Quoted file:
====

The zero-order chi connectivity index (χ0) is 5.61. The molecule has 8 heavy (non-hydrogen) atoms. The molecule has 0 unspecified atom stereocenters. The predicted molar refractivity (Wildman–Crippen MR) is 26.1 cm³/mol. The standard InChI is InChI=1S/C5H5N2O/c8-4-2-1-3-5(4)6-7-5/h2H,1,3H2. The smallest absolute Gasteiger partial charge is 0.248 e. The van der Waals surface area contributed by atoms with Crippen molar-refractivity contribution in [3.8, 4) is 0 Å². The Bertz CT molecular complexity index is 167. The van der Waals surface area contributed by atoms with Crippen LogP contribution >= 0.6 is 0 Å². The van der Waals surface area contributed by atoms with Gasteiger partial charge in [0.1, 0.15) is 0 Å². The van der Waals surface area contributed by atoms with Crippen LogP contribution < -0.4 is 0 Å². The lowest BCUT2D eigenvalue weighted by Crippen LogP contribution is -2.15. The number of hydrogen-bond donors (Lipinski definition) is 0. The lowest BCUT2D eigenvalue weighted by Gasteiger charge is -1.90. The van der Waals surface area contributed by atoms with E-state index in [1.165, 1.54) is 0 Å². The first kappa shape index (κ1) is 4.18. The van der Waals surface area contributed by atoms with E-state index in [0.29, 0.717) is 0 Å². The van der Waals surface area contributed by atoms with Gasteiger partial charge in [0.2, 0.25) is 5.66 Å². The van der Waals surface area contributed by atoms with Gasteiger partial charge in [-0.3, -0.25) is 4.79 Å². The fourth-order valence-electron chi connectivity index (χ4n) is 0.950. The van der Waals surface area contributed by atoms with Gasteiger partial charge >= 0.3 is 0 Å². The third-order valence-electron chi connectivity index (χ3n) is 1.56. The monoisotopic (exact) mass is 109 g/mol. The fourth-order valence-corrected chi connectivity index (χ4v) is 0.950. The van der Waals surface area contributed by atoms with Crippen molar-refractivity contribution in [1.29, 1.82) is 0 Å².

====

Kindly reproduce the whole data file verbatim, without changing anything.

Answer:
The zero-order chi connectivity index (χ0) is 5.61. The molecule has 8 heavy (non-hydrogen) atoms. The molecule has 0 unspecified atom stereocenters. The predicted molar refractivity (Wildman–Crippen MR) is 26.1 cm³/mol. The standard InChI is InChI=1S/C5H5N2O/c8-4-2-1-3-5(4)6-7-5/h2H,1,3H2. The smallest absolute Gasteiger partial charge is 0.248 e. The van der Waals surface area contributed by atoms with Crippen molar-refractivity contribution in [3.8, 4) is 0 Å². The Bertz CT molecular complexity index is 167. The van der Waals surface area contributed by atoms with Crippen LogP contribution >= 0.6 is 0 Å². The van der Waals surface area contributed by atoms with Gasteiger partial charge in [0.1, 0.15) is 0 Å². The van der Waals surface area contributed by atoms with Crippen LogP contribution < -0.4 is 0 Å². The lowest BCUT2D eigenvalue weighted by Crippen LogP contribution is -2.15. The number of hydrogen-bond donors (Lipinski definition) is 0. The lowest BCUT2D eigenvalue weighted by Gasteiger charge is -1.90. The van der Waals surface area contributed by atoms with E-state index in [1.165, 1.54) is 0 Å². The first kappa shape index (κ1) is 4.18. The van der Waals surface area contributed by atoms with E-state index in [0.29, 0.717) is 0 Å². The van der Waals surface area contributed by atoms with Gasteiger partial charge in [0.2, 0.25) is 5.66 Å². The van der Waals surface area contributed by atoms with Gasteiger partial charge in [-0.3, -0.25) is 4.79 Å². The fourth-order valence-electron chi connectivity index (χ4n) is 0.950. The van der Waals surface area contributed by atoms with Gasteiger partial charge >= 0.3 is 0 Å². The third-order valence-electron chi connectivity index (χ3n) is 1.56. The monoisotopic (exact) mass is 109 g/mol. The fourth-order valence-corrected chi connectivity index (χ4v) is 0.950. The van der Waals surface area contributed by atoms with Crippen molar-refractivity contribution in [1.29, 1.82) is 0 Å².